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The Drum

The Drum is traditionally used to call people together for a ceremony, a council, dance, story telling or other type of gathering or function. The drum and its songs are taken very seriously. There are so many different songs, and they all have a different meaning. Some of the songs are fun songs, some are serious honor songs, and many other songs are for events like a hunt, a harvest, a death, a friendship, a treaty, the wind, the earth and there are so many more. Too many to list completely. There are well over 550 different Native Cultures in what we call Native North America. In each culture there are different songs for different events in ones lifetime. The drum is a gift from the Great Spirit the Creator, to our people. It is the essence and the heartbeat of our souls, and our lives. It is also considered to be the heartbeat of Mother Earth.

The drum is a very integral part of Native American history, and culture. With so many different Tribes, scattered from Cape Breton Island in Nova Scotia, Canada to Florida, over to California and parts of the Gulf of Mexico, to Alaska and the Bering Sea, there is naturally a great diversity in the crafts, tribal ways, dances and songs.

The drum is usually made from the skin of a deer, bear, caribou, elk, or buffalo hide. The hide is then stretched over a usually hollow frame of wood and tied with either sinew or part of the skins edging that was cut into continuous strips. The skin was soaked until flaccid, then once strung onto the frame it was dried and tightened.. If the drum goes flat as most hide drums do on humid or rainy days then the drums were heated by the fire to tighten the skins.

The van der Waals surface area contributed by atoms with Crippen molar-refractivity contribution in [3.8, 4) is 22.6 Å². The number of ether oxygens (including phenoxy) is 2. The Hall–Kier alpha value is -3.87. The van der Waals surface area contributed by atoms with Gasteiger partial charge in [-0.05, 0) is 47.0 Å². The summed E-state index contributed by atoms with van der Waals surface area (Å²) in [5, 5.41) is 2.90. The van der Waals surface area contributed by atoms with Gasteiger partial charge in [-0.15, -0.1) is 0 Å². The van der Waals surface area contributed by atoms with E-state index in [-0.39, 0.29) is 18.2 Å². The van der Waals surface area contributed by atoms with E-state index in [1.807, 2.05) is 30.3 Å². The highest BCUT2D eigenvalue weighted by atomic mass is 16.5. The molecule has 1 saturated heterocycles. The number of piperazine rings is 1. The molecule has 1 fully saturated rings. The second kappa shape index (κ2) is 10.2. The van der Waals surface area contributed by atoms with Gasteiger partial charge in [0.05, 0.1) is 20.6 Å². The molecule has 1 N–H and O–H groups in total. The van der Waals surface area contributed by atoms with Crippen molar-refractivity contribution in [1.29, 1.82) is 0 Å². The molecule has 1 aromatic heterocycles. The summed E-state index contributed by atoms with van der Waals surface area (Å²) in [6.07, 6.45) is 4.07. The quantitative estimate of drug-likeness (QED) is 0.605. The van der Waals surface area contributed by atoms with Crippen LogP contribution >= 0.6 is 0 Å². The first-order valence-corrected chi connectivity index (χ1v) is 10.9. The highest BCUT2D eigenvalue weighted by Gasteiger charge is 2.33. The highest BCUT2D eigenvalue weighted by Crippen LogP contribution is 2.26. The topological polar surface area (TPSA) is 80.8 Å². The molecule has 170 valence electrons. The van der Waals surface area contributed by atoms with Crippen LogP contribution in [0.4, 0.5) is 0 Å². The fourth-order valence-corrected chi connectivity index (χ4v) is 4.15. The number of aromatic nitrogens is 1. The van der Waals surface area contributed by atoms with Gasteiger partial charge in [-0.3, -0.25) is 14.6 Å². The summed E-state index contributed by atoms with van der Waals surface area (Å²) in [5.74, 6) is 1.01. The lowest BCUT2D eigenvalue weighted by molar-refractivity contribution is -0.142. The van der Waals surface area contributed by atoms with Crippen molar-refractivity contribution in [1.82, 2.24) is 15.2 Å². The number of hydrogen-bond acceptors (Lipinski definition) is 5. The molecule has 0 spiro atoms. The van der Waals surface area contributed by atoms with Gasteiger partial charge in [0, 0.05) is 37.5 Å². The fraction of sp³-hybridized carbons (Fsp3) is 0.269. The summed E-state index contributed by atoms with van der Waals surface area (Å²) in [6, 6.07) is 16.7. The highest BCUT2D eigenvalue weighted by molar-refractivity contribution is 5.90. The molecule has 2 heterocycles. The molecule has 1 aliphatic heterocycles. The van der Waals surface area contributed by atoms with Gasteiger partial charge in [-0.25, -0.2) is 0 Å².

Traditional Native North American Families

In many Native American traditions the "family" is the center of the community, the meeting place of all of a persons family, friends, elders, and relationships. The band of family, friends, and elders is: home, school and provider for children, offering different role models, much affection, and love. In many traditions the woman's name is used in the family, and mostly many women have great power in the Native American society. When a man wanted to marry a woman the man went to the woman's father and asked for her hand in marriage.

In the Plains and northwest societies a marriage was not complete until the man presented a gift to the parents of the woman he had wished to marry. That was not a form of buying the woman from her parents, but it was an acknowledgement that the parents would be losing a daughter, her talents, services, the parents should be compensated for the time and effort it took in raising her, and for their loss of a valued family member.

When they were finally wed, in many traditions and instances the male took the woman's family name and then, usually moved into the woman's home with her family's clan or band. Marriage was the beginning of a new family unit. it also formed alliances between families. And always NO one could marry anyone male or female in their own clan.